Metals (minerals) and nutrition
A healthy pregnancy depends on a proper balance of food, vitamins and minerals. However, there is still much to learn about the effects of vitamins and minerals. For example, it was discovered only recently that a slight deficiency in folic acid increases the risk of neural tube defects in the fetus. Despite the lack of complete knowledge about nutrition, pregnancy is not the proper time to greatly alter the diet or to experiment with herbs, health foods and metal-containing mineral supplements.
Good reproductive health requires ingesting a proper balance of only those metals needed by the body. This is impossible if metals and minerals are being added to the body by exposure to dusts and fumes from working in the studio.
Craftspeople also use some metals in their work about which we know very little. Included are germanium, erbium, niobium and palladium. Some of these are used in metal patinas, neon art and historic photo processes. One especially toxic chemical used in some patinas is tellurium. This highly toxic metal is very likely to be harmful to the fetus as well.
Lead: a special problem
Lead can interfere with almost every phase of male and female reproduction. Lead can affect the fetus at all stages and can affect the development of the child even after it is born.
Adverse effects on mental acuity as measured by IQ tests have been shown to occur in children when blood lead levels reach 10 micrograms per deciliter (10 µg/dL). More subtle effects on mental acuity are suspected to occur at even lower levels. The younger the child, the more destructive lead is to mental function. And most vulnerable of all is the fetus.
Blood lead levels of 10 µg/dL are considered safe in adults. But if this adult is pregnant, the fetus' blood lead level is roughly the same. This does not mean that the child born to such a woman will be retarded. Instead, it means that children born to these women may have slightly less mental capacity than they would have if they had not been affected by lead.
Other effects of lead levels below 10 µg/dL on young children include decreased growth rate, decreased hearing acuity, decreased ability to maintain a steady posture, and neurobehavioral developmental problems. Now new studies indicate that antisocial behavior may be associated with lead exposure.
Animal studies also indicate that the lead to which the fetus is exposed may actually have been deposited in the mother's bones many years before. Now there is a human study of this phenomenon.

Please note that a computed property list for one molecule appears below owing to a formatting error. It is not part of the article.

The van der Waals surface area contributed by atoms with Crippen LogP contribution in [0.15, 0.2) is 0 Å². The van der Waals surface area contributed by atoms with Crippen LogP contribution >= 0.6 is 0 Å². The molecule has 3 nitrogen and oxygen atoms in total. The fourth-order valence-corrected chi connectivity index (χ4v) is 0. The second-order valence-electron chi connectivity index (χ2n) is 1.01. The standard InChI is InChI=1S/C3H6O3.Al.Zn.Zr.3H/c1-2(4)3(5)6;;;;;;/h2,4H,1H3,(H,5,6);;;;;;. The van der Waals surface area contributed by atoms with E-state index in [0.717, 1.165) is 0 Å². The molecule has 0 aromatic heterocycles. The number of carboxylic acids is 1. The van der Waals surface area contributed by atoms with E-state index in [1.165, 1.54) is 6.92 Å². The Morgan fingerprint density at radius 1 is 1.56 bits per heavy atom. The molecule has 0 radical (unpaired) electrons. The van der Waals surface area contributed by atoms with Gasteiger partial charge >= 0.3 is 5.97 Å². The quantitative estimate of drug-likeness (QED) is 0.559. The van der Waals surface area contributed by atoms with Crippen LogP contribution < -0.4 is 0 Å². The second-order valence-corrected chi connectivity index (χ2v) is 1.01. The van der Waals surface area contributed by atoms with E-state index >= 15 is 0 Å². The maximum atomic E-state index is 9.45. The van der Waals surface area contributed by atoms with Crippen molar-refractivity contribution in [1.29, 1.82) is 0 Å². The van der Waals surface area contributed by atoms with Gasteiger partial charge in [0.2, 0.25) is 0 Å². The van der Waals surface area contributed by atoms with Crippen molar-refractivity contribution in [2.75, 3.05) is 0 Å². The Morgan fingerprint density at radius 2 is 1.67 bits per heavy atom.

Researchers at Macquarie University in Sidney, Australia, studied 13 women who had recently immigrated to Australia from the former Yugoslavia and then became pregnant. The lead to which they were exposed in the Balkans, and which was stored in their bones, has a different molecular weight from the lead in Australia. As their pregnancies progressed, their blood contained greater amounts of the Balkan lead, peaking during the second and third trimesters. By the end of the pregnancy, as much as 60 percent of the total amount of lead in the blood came from the women's own bones.
Children and young women must be protected from lead exposure to protect them from lead's toxic effects and to prevent them from passing this lead on to their children.
According to some experts, male children are now conceived and born into a virtual "sea of estrogens" -- chemicals that mimic the female hormone estrogen.
Research indicates that estrogenic chemicals cause adverse reproductive
effects and birth defects in male birds, fish and mammals. Experts theorize that
humans may be showing similar effects including:
The estrogenic chemicals can also affect females and are associated with
increased rates of breast and other cancers, with premature births and
inter-uterine growth retardation. Substances that either mimic estrogen or alter
hormone function which craftspeople may encounter include:
There are many other chemicals used in art materials which may have reproductive effects such as formaldehyde or chemicals which are emitted by art processes such as carbon monoxide from kilns. It is also likely that there are serious threats to the fetus among the thousands of chemicals in art materials which have never been studied for reproductive and developmental effects.
There is ample evidence that certain lifestyle practices will harm the fetus. Included are smoking, drinking and recreational drug-taking. For artists, avoidance of these practices is especially important. Smoking exacerbates the damage caused by inhaling dusts and fumes in the studio. Drinking alcohol adds to the effects caused by exposure to other solvents. Drugs that alter brain chemistry often interact adversely with solvents and other art material ingredients.
Monona Rossol, M.S., M.F.A., is a chemist, artist, and industrial hygienist. She is the founder and president of ACTS (Arts, Crafts and Theater Safety), a not-for-profit corporation based in New York City and dedicated to providing health and safety services to the arts. Contact ACTS at: 181 Thompson St., #23, New York, NY 10012-2586; (212) 777-0062; e-mail: firstname.lastname@example.org